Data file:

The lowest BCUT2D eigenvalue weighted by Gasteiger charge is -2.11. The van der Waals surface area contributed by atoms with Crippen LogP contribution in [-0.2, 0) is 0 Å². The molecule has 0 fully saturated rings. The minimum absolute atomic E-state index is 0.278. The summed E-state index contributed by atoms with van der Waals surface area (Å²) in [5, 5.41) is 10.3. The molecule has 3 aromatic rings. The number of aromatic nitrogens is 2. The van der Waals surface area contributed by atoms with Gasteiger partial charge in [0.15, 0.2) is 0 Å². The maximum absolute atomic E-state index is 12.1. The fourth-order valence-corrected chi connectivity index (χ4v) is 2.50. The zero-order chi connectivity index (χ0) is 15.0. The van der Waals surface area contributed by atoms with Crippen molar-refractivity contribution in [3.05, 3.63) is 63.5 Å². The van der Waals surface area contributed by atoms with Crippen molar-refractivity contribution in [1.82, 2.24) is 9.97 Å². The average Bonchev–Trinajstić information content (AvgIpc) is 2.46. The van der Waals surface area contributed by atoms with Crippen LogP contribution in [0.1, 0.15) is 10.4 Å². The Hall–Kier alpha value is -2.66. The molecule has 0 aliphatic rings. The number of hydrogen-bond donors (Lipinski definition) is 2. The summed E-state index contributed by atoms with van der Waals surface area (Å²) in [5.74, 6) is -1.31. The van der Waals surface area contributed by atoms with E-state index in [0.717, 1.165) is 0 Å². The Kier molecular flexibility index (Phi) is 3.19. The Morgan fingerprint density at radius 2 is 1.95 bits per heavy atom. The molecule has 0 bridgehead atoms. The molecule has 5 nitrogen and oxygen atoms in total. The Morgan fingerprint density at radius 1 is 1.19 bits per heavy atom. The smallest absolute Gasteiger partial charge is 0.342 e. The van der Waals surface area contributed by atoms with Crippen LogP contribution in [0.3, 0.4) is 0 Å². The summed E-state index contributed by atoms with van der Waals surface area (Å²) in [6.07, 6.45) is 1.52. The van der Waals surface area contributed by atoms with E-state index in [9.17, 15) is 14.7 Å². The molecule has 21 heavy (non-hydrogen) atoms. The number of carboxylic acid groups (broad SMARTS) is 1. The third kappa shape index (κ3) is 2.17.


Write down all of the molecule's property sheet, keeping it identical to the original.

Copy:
The lowest BCUT2D eigenvalue weighted by Gasteiger charge is -2.11. The van der Waals surface area contributed by atoms with Crippen LogP contribution in [-0.2, 0) is 0 Å². The molecule has 0 fully saturated rings. The minimum absolute atomic E-state index is 0.278. The summed E-state index contributed by atoms with van der Waals surface area (Å²) in [5, 5.41) is 10.3. The molecule has 3 aromatic rings. The number of aromatic nitrogens is 2. The van der Waals surface area contributed by atoms with Gasteiger partial charge in [0.15, 0.2) is 0 Å². The maximum absolute atomic E-state index is 12.1. The fourth-order valence-corrected chi connectivity index (χ4v) is 2.50. The zero-order chi connectivity index (χ0) is 15.0. The van der Waals surface area contributed by atoms with Crippen molar-refractivity contribution in [3.05, 3.63) is 63.5 Å². The van der Waals surface area contributed by atoms with Crippen molar-refractivity contribution in [1.82, 2.24) is 9.97 Å². The average Bonchev–Trinajstić information content (AvgIpc) is 2.46. The van der Waals surface area contributed by atoms with Crippen LogP contribution in [0.1, 0.15) is 10.4 Å². The Hall–Kier alpha value is -2.66. The molecule has 0 aliphatic rings. The number of hydrogen-bond donors (Lipinski definition) is 2. The summed E-state index contributed by atoms with van der Waals surface area (Å²) in [5.74, 6) is -1.31. The van der Waals surface area contributed by atoms with E-state index in [0.717, 1.165) is 0 Å². The Kier molecular flexibility index (Phi) is 3.19. The Morgan fingerprint density at radius 2 is 1.95 bits per heavy atom. The molecule has 0 bridgehead atoms. The molecule has 5 nitrogen and oxygen atoms in total. The Morgan fingerprint density at radius 1 is 1.19 bits per heavy atom. The smallest absolute Gasteiger partial charge is 0.342 e. The van der Waals surface area contributed by atoms with Crippen LogP contribution in [0.3, 0.4) is 0 Å². The summed E-state index contributed by atoms with van der Waals surface area (Å²) in [6.07, 6.45) is 1.52. The van der Waals surface area contributed by atoms with E-state index in [9.17, 15) is 14.7 Å². The molecule has 21 heavy (non-hydrogen) atoms. The number of carboxylic acid groups (broad SMARTS) is 1. The third kappa shape index (κ3) is 2.17.